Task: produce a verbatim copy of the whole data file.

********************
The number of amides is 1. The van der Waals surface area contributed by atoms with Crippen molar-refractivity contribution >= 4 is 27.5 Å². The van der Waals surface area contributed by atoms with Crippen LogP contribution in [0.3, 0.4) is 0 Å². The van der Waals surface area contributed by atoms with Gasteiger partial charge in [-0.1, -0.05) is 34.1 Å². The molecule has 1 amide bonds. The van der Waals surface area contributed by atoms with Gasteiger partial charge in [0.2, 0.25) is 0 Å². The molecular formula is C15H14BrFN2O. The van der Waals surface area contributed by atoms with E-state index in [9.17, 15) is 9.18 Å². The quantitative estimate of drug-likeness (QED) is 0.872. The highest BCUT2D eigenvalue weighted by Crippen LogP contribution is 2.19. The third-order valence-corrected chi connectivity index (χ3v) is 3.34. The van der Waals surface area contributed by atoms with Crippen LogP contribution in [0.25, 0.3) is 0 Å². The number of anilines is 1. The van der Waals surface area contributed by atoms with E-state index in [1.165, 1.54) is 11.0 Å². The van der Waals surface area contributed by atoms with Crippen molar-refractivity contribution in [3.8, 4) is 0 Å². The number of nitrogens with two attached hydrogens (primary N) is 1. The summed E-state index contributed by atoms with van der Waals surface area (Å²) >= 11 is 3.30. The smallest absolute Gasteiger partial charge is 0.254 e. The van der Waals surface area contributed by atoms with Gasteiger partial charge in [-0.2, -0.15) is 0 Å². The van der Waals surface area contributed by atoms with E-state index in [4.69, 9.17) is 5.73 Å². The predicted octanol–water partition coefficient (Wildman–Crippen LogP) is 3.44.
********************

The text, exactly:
The number of amides is 1. The van der Waals surface area contributed by atoms with Crippen molar-refractivity contribution >= 4 is 27.5 Å². The van der Waals surface area contributed by atoms with Crippen LogP contribution in [0.3, 0.4) is 0 Å². The van der Waals surface area contributed by atoms with Gasteiger partial charge in [-0.1, -0.05) is 34.1 Å². The molecule has 1 amide bonds. The van der Waals surface area contributed by atoms with Gasteiger partial charge in [0.2, 0.25) is 0 Å². The molecular formula is C15H14BrFN2O. The van der Waals surface area contributed by atoms with E-state index in [9.17, 15) is 9.18 Å². The quantitative estimate of drug-likeness (QED) is 0.872. The highest BCUT2D eigenvalue weighted by Crippen LogP contribution is 2.19. The third-order valence-corrected chi connectivity index (χ3v) is 3.34. The van der Waals surface area contributed by atoms with Crippen LogP contribution in [0.25, 0.3) is 0 Å². The number of anilines is 1. The van der Waals surface area contributed by atoms with E-state index in [1.165, 1.54) is 11.0 Å². The van der Waals surface area contributed by atoms with Crippen molar-refractivity contribution in [3.8, 4) is 0 Å². The number of nitrogens with two attached hydrogens (primary N) is 1. The summed E-state index contributed by atoms with van der Waals surface area (Å²) >= 11 is 3.30. The smallest absolute Gasteiger partial charge is 0.254 e. The van der Waals surface area contributed by atoms with Gasteiger partial charge in [-0.2, -0.15) is 0 Å². The van der Waals surface area contributed by atoms with E-state index in [4.69, 9.17) is 5.73 Å². The predicted octanol–water partition coefficient (Wildman–Crippen LogP) is 3.44.